Scaling Up Artificial Photosynthesis

Socio-Economical Challenges and Opportunities

An Interdisciplinary Workshop

The registration form for this workshop can be found at the bottom of this page


Current technologies such as photovoltaic-electrolysis can be used for producing hydrogen through water splitting, but due to high implementation costs, it remains an open-question if scaling-up is possible to have an impact on global fossil fuel consumption. Artificial photosynthesis instead offers a design concept that minimizes the complexity of a solar-to-fuel plant, allowing scale-up to the terawatt level, as is being demonstrated by natural photosynthesis. Like a photovoltaic cell, a photosynthetic cell can be developed that enables the conversion of CO2 (or N2) to fuels (hydrocarbons, ammonia etc.) in one step through sun light. In this context, the promise of developing a photosynthesis “tile” has received attention from scientists, policy makers as well as society at large. Artificial photosynthesis promises to disrupt current energy infrastructures and respond to the global need for green energy.

The Workshop

In the context of the NAMEs project (Responsible Innovation Paths for Ultrathin Nanomembranes), we organize a series of interdisciplinary reflection workshops on the challenges and opportunities for artificial photosynthesis. The goal of the workshop is to understand the perspectives of various stakeholders on these challenges and opportunities and to compare and discuss them openly. Given the inter-disciplinary nature of the group, the workshop will focus not on current theoretical and technical bottlenecks but on the general prospects for this technology. Looking at the road ahead, we seek to obtain together a better understanding of the stakeholders involved in various technology development scenarios as well as the impact of societal, political, economic, and ethical factors.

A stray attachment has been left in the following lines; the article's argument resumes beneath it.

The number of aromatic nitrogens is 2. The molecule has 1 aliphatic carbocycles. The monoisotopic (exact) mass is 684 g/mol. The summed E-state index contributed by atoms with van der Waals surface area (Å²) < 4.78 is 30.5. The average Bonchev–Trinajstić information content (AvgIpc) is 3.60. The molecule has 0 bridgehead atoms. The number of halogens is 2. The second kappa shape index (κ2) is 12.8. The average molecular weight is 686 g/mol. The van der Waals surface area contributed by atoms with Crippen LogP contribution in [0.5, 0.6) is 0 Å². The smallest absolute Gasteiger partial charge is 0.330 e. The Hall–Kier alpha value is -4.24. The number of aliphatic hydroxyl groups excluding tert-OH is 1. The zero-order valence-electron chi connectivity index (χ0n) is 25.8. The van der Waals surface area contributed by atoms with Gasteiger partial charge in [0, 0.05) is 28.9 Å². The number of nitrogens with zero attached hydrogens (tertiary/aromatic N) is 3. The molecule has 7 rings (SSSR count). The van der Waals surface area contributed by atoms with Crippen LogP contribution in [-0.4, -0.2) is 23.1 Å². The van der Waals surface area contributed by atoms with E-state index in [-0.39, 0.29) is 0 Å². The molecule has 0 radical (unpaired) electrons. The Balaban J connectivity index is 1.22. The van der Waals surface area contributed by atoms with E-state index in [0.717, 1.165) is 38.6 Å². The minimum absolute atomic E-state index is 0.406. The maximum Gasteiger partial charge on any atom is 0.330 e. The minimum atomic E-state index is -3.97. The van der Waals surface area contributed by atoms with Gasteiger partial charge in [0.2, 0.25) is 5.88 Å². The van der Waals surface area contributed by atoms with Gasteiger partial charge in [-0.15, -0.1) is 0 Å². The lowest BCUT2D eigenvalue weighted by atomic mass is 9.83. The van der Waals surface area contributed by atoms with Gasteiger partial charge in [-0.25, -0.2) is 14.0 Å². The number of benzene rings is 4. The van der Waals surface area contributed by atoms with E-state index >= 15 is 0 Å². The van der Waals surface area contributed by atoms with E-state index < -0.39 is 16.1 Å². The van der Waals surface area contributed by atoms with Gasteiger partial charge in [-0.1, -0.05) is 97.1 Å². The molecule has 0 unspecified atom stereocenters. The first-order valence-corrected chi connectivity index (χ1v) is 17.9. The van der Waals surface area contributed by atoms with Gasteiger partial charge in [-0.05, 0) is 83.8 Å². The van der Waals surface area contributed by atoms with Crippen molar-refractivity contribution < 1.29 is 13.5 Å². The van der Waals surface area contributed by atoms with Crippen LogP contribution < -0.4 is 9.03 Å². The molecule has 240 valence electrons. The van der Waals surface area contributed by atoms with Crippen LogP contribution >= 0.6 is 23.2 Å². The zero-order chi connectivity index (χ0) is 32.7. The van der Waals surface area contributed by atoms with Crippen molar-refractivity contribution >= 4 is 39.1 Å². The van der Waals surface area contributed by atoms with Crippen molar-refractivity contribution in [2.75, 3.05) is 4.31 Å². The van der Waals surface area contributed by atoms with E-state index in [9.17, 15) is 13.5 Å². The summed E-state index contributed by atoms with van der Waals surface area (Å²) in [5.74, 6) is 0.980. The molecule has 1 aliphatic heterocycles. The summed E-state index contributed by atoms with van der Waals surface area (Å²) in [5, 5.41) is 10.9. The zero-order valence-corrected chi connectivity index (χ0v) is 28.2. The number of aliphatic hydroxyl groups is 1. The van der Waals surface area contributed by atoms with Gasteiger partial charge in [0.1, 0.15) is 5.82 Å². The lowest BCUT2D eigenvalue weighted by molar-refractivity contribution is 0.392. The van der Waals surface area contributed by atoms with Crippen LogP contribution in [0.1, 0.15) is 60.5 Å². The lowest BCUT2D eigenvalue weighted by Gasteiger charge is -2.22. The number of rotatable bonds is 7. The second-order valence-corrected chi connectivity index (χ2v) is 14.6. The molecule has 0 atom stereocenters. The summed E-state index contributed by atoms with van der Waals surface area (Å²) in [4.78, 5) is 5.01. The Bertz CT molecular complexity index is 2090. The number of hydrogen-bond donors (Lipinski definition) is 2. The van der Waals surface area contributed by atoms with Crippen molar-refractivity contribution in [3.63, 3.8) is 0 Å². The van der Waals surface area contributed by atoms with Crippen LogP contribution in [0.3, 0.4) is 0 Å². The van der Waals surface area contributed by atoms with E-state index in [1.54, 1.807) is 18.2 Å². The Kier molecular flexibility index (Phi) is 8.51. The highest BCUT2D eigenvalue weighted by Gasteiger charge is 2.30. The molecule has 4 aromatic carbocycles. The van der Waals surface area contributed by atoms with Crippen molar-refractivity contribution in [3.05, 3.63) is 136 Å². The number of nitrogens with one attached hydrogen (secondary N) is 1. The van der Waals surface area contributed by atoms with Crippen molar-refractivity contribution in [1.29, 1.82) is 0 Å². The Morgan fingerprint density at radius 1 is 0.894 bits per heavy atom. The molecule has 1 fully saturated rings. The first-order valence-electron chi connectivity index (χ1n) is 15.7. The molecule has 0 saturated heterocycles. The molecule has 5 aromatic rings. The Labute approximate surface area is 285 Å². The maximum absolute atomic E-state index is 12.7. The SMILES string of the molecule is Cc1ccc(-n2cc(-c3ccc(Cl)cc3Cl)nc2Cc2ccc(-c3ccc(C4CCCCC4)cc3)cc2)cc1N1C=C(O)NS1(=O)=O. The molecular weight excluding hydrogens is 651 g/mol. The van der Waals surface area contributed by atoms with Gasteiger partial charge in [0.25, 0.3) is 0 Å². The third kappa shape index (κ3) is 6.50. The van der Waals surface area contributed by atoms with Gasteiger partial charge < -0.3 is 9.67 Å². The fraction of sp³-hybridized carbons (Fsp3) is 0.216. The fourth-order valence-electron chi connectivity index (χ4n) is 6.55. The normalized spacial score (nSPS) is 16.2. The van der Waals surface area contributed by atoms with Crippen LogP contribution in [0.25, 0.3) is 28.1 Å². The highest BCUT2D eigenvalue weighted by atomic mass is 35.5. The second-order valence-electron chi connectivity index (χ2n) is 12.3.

We invite all stakeholders that have an interest in scaling up artificial photosynthesis and we encourage critical voices and alternative views. Groups include:

  • researchers in electrochemical conversions and materials

  • researchers in energy policy and governance

  • researchers in responsible research and innovation

  • policy makers for energy and fuels

  • policy makers for research

  • societal actors such as NGOs

  • citizens with an interest in AP

  • start-ups and scale-ups in AP

  • industry players (contributors or competitors)


Part One. Stakeholder analysis

Main question: What are the most important stakeholders relevant for the technology of artificial photosynthesis and what is their current impact on its development?

Activity: Participants work together to create a stakeholder map of individuals, groups and institutions that are relevant to understanding the broader societal context in which the technology is developed

Part Two. Scenario development

Main question: What lies ahead for the technology of artificial photosynthesis and what are the factors (decisions) influencing specific scenarios?

Activity: Participants work together to create three scenarios: (i) best-case scenario, (ii) worst-case scenario, (iii) most likely scenario.


Each workshop session lasts 1,5 hrs. The time includes a 10-min break in between the two sessions. It does not include optional networking time at the end.

1. Introduction 5-10 min
2. Stakeholder Analysis 30-40 min

Break 10 min

3. Scenario Development 30-40 min
4. Final discussion 10-15 min


The workshop will be held online via Microsoft Teams. You can participate via your browser or download Microsoft Teams for free here.

Privacy and data

The workshop discussions (parts 2-4 above) will be recorded audio and video. The data will be stored as text transcripts after full anonymization. Full anonymization implies that both the speakers’ identity and their background is fully and permanently deleted from the transcript. The data will only be employed for research purposes within the Ri-Paths project. The transcripts will be sent back to the participants for validation before use.


Dr. Georgios Katsoukis, Assistant Professor, Photocatalytic Synthesis Group (PCS), University of Twente

Dr. Eugen Popa, Postdoctoral Researcher, Science Technology and Policy Studies, University of Twente


For further information or observations, please contact dr. Eugen Popa

Register Now!

You can access the form here (opens Google Forms, no sign-in required).

See you soon!